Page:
For other people named Alan Banks, see Alan Banks (disambiguation).
|First appearance||Gallows View|
|Created by||Peter Robinson|
|Portrayed by||Stephen Tompkinson|
|Title||Detective Inspector, Detective Chief Inspector, Detective Superintendent|
Detective Superintendent Alan Banks (b. 1951) is the fictional protagonist in a series of crime novels by Peter Robinson. Since 2010 several of the novels have been adapted for television under the series title DCI Banks with Stephen Tompkinson in the lead role.
The first novel related to Banks was published in 1987, and carried the blurb: "After once living in London and working as part of the Metropolitan Police Unsolved Crime Squad, Detective Inspector Alan Banks now lives in the fictional English town of Eastvale which is located in Yorkshire north of Ripon near the A1. He has two children, Tracy and Brian, and a doting wife, Sandra. Since moving to Eastvale, Banks now works as the DCI for Eastvale Police, with his own small office, containing a metal desk and two chairs, with the window looking out onto the town's busy Market Square. Coming from working-class stock, DCI Banks abhors anything to do with money and wealth, a driving force behind his decision to move from London to Eastvale. His big goal was to not get caught up in the materialism of the big city, and by moving away, has managed to raise a respected family in a bucolic setting. DCI Banks also has an unique but good taste in music, and often, his charming demeanor helps him to relate to his suspects, as well as victims of crime. He can come down hard, though, when he needs to get answers quickly. But his main strength - he uses creativity in his interrogations and investigations."
Most of the first dozen novels focussed on crimes investigated by Banks. In the 1999 novel, In A Dry Season, Banks and his wife, Sandra, are separated and eventually divorce. The character of Detective Sergeant (subsequently Detective Inspector) Annie Cabbot makes her first appearance as a member of Banks' team. Subsequent novels have a sub-plot about the on-off romance between Banks and Cabbot.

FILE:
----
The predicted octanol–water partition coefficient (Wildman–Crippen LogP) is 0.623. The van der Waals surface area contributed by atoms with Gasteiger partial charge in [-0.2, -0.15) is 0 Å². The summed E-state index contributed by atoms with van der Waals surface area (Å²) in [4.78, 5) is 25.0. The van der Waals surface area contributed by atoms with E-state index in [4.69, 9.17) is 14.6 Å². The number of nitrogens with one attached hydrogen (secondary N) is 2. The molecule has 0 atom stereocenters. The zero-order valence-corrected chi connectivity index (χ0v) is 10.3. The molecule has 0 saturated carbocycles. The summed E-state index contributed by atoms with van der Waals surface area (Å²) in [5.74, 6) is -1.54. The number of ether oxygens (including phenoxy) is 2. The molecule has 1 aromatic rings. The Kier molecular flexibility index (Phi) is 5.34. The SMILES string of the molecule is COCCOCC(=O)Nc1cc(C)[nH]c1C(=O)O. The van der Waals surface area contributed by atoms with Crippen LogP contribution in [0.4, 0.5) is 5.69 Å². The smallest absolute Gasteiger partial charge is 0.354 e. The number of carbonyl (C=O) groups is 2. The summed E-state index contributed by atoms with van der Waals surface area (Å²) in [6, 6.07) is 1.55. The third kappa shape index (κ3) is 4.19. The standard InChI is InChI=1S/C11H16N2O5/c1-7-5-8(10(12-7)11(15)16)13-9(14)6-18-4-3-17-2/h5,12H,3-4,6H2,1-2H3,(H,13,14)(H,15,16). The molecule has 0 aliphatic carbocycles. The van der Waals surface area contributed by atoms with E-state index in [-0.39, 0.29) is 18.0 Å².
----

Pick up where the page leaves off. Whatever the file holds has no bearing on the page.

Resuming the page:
A colleague of Banks from his time in London, Detective Superintendent (later Chief Superintendent) Richard "Dirty Dick" Burgess, is another perennial character who appears in many of the novels. Initially hostile to Banks when they first met, they become good friends over time and have established a natural (if still slightly edgy) rapport by the early 21st century.
A detective inspector during his London period and a detective chief inspector in most of the books, Banks receives a promotion to detective superintendent at the time of "When the Music's Over."
The Banks novels have won and been shortlisted for prestigious awards in crime fiction, including the Arthur Ellis Award, the Anthony Award, and the Edgar Award.
In July 2010, ITV commissioned a television adaptation of the novel Aftermath, with Stephen Tompkinson playing the role of Banks. The adaptation was broadcast as two one-hour episodes, airing on 27 September and 4 October 2010. The viewing figures were successful enough for three more adaptations to be commissioned - the novels Playing With Fire, Friend Of The Devil and Cold Is The Grave - under a series title DCI Banks showing as six one-hour episodes, which started airing on September 16, 2011.